If you’re interested, here are two books where quotes were referenced, and how you can legally read and download the ‘worldly wisdom’ for free.
Episode 1: “What is good? – All that heightens the feelings of power, the will to power, power itself in man. What is bad? – All that proceeds from weakness. What is happiness? – The feeling that power increases – that a resistance is overcome.” From ‘The Antichrist’ by Friedrich Nietzsche.
Episode 2: “It Takes a Great Talent and Skill to Conceal One’s Talent and Skill”
Or “There is great ability in knowing how to conceal one’s ability” From Reflections: or Sentences and Moral Maxims by François de La Rochefoucauld.
Is Classroom of the Elite Worth Watching?
In my own heart, I truly believe Ayanokoji is a genius, employing his skills in a stealthy way that does not upset the delicate balance of ego and insecurity within Class D.
Continually downplaying his own ability also allows Ayanokoji to outwit the other classes and their ‘genius’ characters like Katsuragi Kohei, Ryuen Kakeru, Sakayanagi Arisu, and even resident two-faced villain Kushida Kikyou – who tries and fails to use her own sex appeal to gain what she desires in her school life.
Classroom of the Elite is a good anime that although sometimes appears inappropriate due to the fanservice, is a great character study on what it takes to succeed in society today and well-worth watching. While I personally don’t believe Ayanokoji Kiyotaka is a psychopath, it is personally up to you – the viewer- to decide how to judge him.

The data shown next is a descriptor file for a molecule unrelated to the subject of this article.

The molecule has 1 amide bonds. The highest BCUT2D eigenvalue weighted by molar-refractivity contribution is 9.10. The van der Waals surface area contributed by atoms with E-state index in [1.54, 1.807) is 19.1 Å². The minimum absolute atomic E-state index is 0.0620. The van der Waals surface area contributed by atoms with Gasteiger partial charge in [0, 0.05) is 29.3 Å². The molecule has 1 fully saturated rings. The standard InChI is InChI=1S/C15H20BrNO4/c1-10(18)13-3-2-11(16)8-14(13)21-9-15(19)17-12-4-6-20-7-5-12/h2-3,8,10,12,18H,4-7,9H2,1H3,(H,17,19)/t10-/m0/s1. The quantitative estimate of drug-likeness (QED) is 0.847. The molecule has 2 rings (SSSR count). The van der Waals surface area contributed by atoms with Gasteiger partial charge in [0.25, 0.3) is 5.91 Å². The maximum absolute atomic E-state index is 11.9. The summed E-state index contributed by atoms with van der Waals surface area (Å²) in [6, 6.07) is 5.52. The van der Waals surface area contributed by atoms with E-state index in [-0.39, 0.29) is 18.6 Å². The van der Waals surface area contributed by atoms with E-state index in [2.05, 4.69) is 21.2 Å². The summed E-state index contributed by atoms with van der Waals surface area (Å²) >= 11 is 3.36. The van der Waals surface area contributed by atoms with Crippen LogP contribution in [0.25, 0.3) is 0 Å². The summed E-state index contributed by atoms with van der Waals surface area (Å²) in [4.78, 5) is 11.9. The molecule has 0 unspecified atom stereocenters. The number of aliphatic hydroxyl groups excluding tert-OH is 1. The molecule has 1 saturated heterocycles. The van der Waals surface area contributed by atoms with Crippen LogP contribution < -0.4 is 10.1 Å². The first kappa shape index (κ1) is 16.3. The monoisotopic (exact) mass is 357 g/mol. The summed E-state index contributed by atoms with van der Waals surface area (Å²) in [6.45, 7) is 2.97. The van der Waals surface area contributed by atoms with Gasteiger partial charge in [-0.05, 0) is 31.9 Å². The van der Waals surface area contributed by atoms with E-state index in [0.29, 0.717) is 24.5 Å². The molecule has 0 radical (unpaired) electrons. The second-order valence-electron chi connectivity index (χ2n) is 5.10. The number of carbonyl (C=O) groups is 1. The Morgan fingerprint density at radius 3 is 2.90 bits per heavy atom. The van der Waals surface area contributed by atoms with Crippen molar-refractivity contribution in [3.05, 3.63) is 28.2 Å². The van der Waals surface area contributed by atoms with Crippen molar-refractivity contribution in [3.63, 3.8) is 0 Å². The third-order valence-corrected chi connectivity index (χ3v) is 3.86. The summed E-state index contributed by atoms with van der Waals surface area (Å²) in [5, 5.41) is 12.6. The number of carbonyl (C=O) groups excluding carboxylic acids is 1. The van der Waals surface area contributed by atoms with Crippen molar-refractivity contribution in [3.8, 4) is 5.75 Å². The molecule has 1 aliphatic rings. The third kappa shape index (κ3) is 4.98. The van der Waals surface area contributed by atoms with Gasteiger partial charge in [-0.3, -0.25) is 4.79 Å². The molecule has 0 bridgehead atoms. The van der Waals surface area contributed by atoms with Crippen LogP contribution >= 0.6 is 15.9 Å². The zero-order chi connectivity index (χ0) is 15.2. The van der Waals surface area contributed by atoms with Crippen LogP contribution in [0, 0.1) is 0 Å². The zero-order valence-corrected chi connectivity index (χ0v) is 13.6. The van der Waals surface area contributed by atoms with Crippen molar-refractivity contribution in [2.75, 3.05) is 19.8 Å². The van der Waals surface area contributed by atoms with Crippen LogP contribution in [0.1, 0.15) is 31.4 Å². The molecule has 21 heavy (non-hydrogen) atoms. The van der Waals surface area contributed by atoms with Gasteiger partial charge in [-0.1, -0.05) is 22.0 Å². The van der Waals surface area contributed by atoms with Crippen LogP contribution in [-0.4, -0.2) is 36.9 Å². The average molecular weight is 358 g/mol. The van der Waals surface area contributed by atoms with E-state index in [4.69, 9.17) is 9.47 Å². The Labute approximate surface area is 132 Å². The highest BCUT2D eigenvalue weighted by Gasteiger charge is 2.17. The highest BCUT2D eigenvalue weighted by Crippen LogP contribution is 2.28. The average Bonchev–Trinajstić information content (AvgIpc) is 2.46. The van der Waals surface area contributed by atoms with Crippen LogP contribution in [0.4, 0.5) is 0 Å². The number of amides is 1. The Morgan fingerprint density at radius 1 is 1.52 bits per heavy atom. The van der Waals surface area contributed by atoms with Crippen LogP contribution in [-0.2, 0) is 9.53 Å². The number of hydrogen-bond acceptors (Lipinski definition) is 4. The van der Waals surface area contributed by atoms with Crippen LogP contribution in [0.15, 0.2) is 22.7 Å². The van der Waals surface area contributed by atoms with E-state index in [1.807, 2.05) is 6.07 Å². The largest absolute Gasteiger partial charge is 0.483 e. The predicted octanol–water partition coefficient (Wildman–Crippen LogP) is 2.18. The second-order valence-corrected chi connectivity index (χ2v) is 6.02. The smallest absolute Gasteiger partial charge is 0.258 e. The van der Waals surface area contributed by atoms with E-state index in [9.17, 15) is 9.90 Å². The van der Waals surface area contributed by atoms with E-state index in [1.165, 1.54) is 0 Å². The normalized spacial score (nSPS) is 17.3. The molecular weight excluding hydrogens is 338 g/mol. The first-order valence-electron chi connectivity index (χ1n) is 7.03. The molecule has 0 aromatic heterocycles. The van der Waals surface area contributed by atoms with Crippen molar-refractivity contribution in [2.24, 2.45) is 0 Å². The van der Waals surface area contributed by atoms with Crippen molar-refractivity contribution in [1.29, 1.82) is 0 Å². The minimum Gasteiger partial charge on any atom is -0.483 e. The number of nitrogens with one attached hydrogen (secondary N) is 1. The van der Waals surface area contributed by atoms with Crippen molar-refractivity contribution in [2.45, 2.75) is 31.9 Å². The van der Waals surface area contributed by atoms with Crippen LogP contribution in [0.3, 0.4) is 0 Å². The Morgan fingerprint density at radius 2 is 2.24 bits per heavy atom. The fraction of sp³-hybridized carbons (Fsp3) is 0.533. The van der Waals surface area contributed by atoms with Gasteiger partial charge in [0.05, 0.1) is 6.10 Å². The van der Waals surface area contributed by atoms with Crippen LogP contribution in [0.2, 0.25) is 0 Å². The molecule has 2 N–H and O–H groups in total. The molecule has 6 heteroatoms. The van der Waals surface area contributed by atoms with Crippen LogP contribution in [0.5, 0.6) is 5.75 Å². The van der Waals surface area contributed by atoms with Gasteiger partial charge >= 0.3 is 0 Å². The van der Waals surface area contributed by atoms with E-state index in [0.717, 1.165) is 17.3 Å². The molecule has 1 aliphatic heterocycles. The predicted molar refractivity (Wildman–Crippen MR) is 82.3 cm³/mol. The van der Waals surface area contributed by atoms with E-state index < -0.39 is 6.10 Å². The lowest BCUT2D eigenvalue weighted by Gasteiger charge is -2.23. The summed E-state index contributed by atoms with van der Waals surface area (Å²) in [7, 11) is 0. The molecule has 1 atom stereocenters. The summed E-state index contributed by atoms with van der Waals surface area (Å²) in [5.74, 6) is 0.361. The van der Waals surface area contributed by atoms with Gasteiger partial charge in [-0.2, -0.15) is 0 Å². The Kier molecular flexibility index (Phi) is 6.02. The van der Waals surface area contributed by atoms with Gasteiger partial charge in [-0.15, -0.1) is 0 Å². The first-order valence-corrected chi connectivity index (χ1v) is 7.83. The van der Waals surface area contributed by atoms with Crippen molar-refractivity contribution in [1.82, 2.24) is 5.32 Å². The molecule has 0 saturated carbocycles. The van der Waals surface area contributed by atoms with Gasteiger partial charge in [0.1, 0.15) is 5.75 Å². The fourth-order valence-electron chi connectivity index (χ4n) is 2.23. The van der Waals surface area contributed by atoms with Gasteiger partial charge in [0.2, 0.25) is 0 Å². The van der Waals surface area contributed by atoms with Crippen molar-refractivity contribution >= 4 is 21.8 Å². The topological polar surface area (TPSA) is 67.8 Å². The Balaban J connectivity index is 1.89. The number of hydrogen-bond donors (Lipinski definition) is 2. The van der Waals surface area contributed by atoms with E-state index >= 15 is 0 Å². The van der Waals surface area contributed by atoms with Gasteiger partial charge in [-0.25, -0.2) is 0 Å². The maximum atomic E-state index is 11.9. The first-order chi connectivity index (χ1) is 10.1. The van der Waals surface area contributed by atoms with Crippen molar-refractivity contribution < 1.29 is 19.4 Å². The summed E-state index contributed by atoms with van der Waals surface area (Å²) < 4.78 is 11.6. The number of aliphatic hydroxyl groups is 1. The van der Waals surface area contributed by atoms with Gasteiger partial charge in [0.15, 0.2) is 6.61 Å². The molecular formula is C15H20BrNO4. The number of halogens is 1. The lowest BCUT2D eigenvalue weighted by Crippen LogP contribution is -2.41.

With the long-awaited Season 2 of COTE currently streaming as of July 4th on Crunchyroll, now is a great time to see if this seinen anime series is for you.
But, tell me your thoughts.
Have you watched COTE Season one, or read the Light Novel?
What is your personal take on the true character of Ayanokoji Kiyotaka?
Leave your thoughts in the comment section below, we’d love to hear from you! Also be sure to follow us for more Classroom of the Elite Season 2 Episode Reviews and Discussions!